I figured the best place to start with this blog was to talk about how I created my persona, Kseniia Nikolaeva doch’.

Love of Russia

I was 17 years old when I found the SCA. A friend of a friend of my mother’s was active in the local chapter, and my mom thought it would be a great thing for me to get involved with. I loved theatre as a kid, and I was a history buff who loved to read (SCA people – stop me if you’ve heard of people like this *snerk*). When I went to my first fight practice/meeting, I was told about personas and how each person picks a person who could have existed in the middle ages (not people who actually did, like Queen Elizabeth or Thomas More).

“Can I have a Russian persona?” I asked.

“Um, yeah, that should be OK,” I was told by the chapter president, which we call a seneschal.

You see, I had spent much of my spare time in my teenage years researching the Romanov dynasty after my grandmother (who babysat me and my brother when my mom went to night school) taught me about the Mystery of Anastasia. I was far more interested in this history than my own family history (which is a common start for many personas) or any other. Even after I realized the SCA went up to 1600, I just rolled the persona back to the late 1500’s and figured that would be OK.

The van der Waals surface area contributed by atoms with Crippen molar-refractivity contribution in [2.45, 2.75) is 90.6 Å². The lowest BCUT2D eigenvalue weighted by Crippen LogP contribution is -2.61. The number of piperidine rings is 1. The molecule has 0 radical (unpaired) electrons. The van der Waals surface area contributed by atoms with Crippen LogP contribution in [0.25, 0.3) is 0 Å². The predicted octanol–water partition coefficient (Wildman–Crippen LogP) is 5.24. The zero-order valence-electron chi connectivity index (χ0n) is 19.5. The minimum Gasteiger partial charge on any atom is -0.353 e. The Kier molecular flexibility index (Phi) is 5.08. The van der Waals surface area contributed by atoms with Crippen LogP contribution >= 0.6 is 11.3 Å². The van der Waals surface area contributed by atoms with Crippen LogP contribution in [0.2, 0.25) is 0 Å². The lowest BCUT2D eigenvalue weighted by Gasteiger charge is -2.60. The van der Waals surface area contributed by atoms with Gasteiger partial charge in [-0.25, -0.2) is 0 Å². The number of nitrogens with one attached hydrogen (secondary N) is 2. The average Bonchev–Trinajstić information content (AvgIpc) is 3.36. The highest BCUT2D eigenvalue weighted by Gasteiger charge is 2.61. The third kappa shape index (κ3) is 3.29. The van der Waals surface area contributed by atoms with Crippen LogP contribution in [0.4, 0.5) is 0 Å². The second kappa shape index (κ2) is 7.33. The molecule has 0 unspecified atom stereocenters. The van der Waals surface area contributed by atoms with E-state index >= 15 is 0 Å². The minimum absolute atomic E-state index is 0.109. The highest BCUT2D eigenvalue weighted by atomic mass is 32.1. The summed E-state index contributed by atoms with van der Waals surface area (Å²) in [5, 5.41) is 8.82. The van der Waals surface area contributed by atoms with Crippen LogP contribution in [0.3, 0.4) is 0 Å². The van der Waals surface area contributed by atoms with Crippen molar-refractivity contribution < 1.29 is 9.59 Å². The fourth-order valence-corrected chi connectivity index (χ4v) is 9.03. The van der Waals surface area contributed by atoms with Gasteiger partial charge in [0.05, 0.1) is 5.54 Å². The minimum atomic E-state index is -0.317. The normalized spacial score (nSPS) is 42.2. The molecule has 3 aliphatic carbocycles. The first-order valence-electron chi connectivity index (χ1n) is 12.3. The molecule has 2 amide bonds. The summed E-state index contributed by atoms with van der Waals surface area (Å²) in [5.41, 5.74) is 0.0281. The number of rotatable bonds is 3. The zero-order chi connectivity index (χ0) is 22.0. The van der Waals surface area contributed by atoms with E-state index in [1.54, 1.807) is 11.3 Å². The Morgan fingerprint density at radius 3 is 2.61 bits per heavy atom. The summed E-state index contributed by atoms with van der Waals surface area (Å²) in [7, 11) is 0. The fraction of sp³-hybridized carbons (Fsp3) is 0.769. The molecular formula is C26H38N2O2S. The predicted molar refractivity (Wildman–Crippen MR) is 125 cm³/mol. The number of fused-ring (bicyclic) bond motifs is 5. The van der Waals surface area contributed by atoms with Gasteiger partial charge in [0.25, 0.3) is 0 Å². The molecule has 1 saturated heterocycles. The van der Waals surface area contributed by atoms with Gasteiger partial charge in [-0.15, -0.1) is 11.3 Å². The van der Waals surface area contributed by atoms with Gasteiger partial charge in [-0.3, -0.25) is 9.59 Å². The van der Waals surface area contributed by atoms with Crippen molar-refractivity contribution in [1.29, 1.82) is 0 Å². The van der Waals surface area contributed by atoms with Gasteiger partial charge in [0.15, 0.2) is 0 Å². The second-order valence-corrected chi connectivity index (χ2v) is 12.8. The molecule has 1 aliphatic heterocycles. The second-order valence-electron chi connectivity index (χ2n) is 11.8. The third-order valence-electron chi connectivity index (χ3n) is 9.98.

Picking a Name

I think the second hardest thing about starting in the SCA is picking a name (the first is a persona). You’re picking a name that you will have to know to respond to, that suits you, and that will be with you for the rest of your SCA life. Some people choose to use their real names because it is easier for them. However, my thought process on that was that I was starting a new life in a way, and therefore wanted a name to match.

I searched around the internet until I found the Dictionary of Period Russian Names, created by a man named Paul Goldschmidt down in the US. His dictionary was and is the authority on medieval Russian names useable within the SCA.

Quick Russian names grammar lesson: Most Russian names are comprised of two parts:

Christian Name + Patronymic (which includes notation of relation to the male name, such as doch’ [daughter], syn’ [son], and zhena [wife])

In Russia, surnames were mostly unheard of until the late 1500’s and even then, most of them were created using a famous male relative’s name (locative and descriptive bynames will be discussed another day). So I needed two names – a male’s name for my “father” and my own name. I chose Nicholas (or Nikolai in Russian) as my father’s name as an homage to my interest in the last Romanov dynasty.

To pick the first name, I scrolled through different sections of the dictionary, randomly clicking on areas and scrolling. I had two rules I was keeping in mind:
1) It cannot sound like or be my real name.
2) It must be easy for me to say.
I found a couple names I liked, but nothing that clicked – Ludmila, Tatiana, Anya. They were OK, but I wasn’t sold on them. It wasn’t until I stumbled across the name Kseniia that I found “my” name. It sounded different enough from my real name. It was relatively easy for me to say. And it felt like it was suited to me.

Kseniia Nikolaeva doch’. My name.

Next Post – How Kseniia developed into a person from 1564 Pskov, Russia.